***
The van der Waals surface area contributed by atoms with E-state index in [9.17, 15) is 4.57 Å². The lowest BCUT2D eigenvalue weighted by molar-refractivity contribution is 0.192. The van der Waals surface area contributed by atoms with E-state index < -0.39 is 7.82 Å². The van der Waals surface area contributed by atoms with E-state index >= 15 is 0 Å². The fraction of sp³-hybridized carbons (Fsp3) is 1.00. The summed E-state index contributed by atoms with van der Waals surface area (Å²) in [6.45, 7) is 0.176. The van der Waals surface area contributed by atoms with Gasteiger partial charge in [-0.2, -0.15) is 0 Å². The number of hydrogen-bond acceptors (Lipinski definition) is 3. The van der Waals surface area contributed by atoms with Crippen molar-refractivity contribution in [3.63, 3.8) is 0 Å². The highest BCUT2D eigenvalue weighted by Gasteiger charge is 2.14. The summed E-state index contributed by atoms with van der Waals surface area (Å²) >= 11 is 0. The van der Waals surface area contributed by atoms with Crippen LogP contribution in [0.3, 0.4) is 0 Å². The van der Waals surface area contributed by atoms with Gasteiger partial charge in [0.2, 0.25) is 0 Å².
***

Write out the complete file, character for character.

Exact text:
The van der Waals surface area contributed by atoms with E-state index in [9.17, 15) is 4.57 Å². The lowest BCUT2D eigenvalue weighted by molar-refractivity contribution is 0.192. The van der Waals surface area contributed by atoms with E-state index < -0.39 is 7.82 Å². The van der Waals surface area contributed by atoms with E-state index >= 15 is 0 Å². The fraction of sp³-hybridized carbons (Fsp3) is 1.00. The summed E-state index contributed by atoms with van der Waals surface area (Å²) in [6.45, 7) is 0.176. The van der Waals surface area contributed by atoms with Gasteiger partial charge in [-0.2, -0.15) is 0 Å². The number of hydrogen-bond acceptors (Lipinski definition) is 3. The van der Waals surface area contributed by atoms with Crippen molar-refractivity contribution in [3.63, 3.8) is 0 Å². The highest BCUT2D eigenvalue weighted by Gasteiger charge is 2.14. The summed E-state index contributed by atoms with van der Waals surface area (Å²) >= 11 is 0. The van der Waals surface area contributed by atoms with Crippen LogP contribution in [0.3, 0.4) is 0 Å². The van der Waals surface area contributed by atoms with Gasteiger partial charge in [0.2, 0.25) is 0 Å².